Dear Resurrection Family,
Happy New Year! 2020 will be a huge year in so many ways. As a nation we’ll be going through a major election. As a denomination, this coming May will see the United Methodist Church remove language and policies from our Book of Discipline that are harmful to LGBTQ persons and their family and friends (more on this at the end of this enote), as a church we’ll celebrate our 30th anniversary in October, and in our individual lives I hope to help our congregation to grow deeper in our faith, to more faithfully serve God in our daily lives, in our community and in our world.
This weekend we kick off a new sermon series in which we’re listening to the concerns of younger adults, Millennials (b. 1981 to 1996) and Generation Z (b. 1997 to 2012), and asking what Jesus would say about these concerns. These two generations are now the two largest generations alive today and the future of your business, if you are in business, the future of our community and our church hinges on understanding them, caring about them, and connecting with them. They have important things to say, and concerns that they hope we will hear and work with them to address. And, if you are not a Millennial or Gen Z-er, they are also your children and your grandchildren, your nieces and nephew’s generation - and possibly your boss. A recent statistic identified 40% of employees as having a boss younger than they are. As we listen to their concerns, we’ll join with them in asking, What would Jesus say about these things? And that will help all of us grow as followers of Jesus.
This week we’ll focus on Millennial and Gen-Z concerns about our polarized and divided country. In our survey of 500 Millennials and Gen-Z, this was ranked among their highest concerns. A survey in 2018 found 82% of young adults were concerned with the values of Americans today (that sounds like something older folks say about young people, but they are saying it about those of us who are older – and this had to do, in part, with how polarized we are!). 57% were worried about the future of our democracy. This is creating stress and anxiety for them as it does for all of us.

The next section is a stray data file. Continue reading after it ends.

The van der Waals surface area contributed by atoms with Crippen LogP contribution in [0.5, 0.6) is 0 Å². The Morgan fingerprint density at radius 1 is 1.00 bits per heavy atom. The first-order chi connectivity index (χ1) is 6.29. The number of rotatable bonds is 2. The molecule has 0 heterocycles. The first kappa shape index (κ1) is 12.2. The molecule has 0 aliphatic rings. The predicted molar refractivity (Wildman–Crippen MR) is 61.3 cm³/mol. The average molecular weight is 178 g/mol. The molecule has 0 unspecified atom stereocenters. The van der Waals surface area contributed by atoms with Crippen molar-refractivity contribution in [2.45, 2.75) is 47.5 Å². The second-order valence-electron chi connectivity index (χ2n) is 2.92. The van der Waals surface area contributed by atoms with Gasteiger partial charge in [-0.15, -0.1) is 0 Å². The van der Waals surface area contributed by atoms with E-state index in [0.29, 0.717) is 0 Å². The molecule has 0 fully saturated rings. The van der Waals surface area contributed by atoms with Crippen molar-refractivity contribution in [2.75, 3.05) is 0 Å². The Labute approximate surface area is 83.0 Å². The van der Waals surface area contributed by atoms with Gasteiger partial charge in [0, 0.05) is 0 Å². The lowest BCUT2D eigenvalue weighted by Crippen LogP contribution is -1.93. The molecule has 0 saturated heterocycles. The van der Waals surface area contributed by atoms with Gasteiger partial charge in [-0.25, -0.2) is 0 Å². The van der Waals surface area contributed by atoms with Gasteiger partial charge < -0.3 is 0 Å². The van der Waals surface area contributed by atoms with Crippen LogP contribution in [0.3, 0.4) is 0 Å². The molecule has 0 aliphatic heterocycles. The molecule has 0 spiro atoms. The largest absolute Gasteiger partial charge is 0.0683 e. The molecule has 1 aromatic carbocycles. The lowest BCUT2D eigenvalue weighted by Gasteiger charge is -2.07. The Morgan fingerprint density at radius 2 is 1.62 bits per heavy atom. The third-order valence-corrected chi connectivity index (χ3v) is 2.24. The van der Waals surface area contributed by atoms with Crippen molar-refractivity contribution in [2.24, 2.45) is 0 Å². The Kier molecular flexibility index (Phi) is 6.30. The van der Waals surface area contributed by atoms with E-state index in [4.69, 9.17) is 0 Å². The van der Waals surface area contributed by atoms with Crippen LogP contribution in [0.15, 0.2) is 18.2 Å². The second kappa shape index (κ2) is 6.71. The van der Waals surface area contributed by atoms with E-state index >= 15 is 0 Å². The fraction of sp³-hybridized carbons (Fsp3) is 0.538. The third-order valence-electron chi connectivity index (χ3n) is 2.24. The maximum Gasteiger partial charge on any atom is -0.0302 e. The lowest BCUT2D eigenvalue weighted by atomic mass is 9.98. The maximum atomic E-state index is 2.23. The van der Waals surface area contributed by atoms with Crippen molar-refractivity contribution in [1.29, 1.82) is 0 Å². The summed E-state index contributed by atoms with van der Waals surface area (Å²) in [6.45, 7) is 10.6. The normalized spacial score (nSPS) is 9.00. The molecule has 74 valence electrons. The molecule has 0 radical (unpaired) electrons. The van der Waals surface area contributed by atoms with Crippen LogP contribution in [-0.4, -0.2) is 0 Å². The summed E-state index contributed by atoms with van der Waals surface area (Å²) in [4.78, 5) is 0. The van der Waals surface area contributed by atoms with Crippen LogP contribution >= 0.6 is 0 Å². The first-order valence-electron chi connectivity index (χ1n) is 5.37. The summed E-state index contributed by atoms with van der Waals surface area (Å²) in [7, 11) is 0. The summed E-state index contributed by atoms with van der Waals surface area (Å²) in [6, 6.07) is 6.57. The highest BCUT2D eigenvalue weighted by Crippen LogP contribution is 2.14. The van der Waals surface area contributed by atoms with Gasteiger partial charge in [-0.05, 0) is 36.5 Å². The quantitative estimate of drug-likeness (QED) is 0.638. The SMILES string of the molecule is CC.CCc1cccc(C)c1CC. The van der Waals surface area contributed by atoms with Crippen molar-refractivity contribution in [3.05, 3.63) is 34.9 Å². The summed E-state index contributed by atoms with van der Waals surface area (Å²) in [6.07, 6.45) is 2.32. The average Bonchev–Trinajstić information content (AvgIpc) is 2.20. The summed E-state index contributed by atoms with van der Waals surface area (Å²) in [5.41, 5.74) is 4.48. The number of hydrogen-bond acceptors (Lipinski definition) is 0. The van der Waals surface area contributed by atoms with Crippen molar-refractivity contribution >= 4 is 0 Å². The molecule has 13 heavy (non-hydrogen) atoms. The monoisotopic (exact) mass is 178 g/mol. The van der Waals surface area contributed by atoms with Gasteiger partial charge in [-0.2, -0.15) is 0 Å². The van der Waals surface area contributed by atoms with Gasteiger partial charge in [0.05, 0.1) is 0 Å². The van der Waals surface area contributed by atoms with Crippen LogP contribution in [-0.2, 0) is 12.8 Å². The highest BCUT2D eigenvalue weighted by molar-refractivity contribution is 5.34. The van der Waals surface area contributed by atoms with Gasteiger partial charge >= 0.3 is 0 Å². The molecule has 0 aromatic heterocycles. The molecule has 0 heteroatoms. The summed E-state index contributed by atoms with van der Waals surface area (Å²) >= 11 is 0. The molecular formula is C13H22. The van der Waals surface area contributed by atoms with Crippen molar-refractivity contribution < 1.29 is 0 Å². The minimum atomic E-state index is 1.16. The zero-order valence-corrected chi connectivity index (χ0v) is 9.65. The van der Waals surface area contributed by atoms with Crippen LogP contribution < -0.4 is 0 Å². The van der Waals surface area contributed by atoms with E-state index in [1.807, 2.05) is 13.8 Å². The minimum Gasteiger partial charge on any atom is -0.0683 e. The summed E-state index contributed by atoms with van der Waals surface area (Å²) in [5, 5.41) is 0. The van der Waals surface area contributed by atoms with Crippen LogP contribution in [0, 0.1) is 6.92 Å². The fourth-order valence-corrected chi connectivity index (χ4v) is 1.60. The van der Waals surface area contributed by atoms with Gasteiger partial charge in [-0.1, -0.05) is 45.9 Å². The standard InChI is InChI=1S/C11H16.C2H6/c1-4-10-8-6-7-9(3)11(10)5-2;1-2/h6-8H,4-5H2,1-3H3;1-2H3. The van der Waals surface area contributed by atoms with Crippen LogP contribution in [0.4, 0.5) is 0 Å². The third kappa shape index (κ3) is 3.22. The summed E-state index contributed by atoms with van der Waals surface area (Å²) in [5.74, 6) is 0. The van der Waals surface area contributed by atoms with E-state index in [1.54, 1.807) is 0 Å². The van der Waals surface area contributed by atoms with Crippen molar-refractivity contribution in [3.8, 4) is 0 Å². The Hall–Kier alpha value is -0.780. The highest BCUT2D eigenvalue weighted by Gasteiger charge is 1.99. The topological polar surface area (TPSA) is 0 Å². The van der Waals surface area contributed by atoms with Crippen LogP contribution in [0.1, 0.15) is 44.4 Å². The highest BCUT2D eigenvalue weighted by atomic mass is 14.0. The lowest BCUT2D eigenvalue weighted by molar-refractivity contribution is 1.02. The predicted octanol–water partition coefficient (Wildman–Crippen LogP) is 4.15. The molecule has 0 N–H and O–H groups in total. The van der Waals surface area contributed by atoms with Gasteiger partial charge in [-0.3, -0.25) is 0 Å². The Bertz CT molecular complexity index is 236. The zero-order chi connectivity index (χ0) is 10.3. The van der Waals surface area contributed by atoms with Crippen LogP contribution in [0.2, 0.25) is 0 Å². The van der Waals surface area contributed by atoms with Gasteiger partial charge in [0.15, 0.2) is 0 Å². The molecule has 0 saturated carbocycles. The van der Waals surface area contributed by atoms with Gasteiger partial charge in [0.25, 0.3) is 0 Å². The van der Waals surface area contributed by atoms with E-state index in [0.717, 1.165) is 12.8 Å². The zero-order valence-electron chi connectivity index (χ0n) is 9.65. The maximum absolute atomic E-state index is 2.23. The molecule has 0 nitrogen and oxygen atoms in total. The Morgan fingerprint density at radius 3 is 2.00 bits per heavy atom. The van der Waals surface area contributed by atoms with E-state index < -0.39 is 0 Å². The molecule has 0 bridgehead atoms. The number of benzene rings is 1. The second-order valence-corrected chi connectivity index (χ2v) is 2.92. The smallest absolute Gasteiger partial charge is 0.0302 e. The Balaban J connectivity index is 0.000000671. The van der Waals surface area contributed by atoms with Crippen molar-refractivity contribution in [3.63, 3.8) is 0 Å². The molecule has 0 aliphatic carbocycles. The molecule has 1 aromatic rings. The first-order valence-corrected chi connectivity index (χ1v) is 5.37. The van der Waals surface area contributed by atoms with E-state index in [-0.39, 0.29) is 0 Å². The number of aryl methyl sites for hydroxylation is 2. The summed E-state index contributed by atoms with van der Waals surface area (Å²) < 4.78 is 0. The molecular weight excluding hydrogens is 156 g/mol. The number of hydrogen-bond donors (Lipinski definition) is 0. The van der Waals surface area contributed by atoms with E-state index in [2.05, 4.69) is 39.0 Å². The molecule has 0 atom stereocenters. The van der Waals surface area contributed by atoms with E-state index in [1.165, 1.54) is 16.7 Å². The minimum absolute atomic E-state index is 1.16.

As we head into an election year, we’ll talk together about polarization and what Jesus would say to us about it. This sermon will help you throughout the year as you engage in conversations about politics with your friends and family.
I believe we, Christians, are either part of the problem or part of the solution when it comes to the polarization in our country. I want you to be part of the solution. And for those of you who are Millennials and Gen Z-ers, I think you have the greatest likelihood of any generation to heal our divided nation. This weekend we’ll also be giving you a small card with the well-known Prayer of St. Francis: “Make me an instrument of your peace…” to take home with you. It is a powerful prayer that I hope will guide us during the coming year. (St. Francis may not have written it, but I love this prayer.)
Here is the sermon series promo: website or Youtube. I hope you’ll share it with your friends, on social media, and if you are not a Millennial or a part of Gen-Z, share it with your kids, grandkids, nieces or nephews and invite them to join us!
And by the way, this weekend, if you are present in person or online, you’ll have perfect attendance for the year! Join us!
Most of you, like me, were saddened by the recent shooting in a church in Texas. The man who shot the assailant, preventing additional shooting victims, was the head of the church’s volunteer security team. I want to remind you that we have a security team at every service at every campus whose job is to protect our congregation. The leaders of these security teams are either trained ex-law enforcement or uniformed active duty police officers, and they are armed. We also have numerous team members, both armed and unarmed, assigned to strategic locations, including doors, gathering areas and the Sanctuary during worship services. We discourage the carrying of firearms at church by congregants, because, in the event of an incident, our security experts tell us they may not be able to discern which persons with a weapon pose a threat and which persons might be well-intentioned – and that could mean you might be hurt, or might hurt someone else.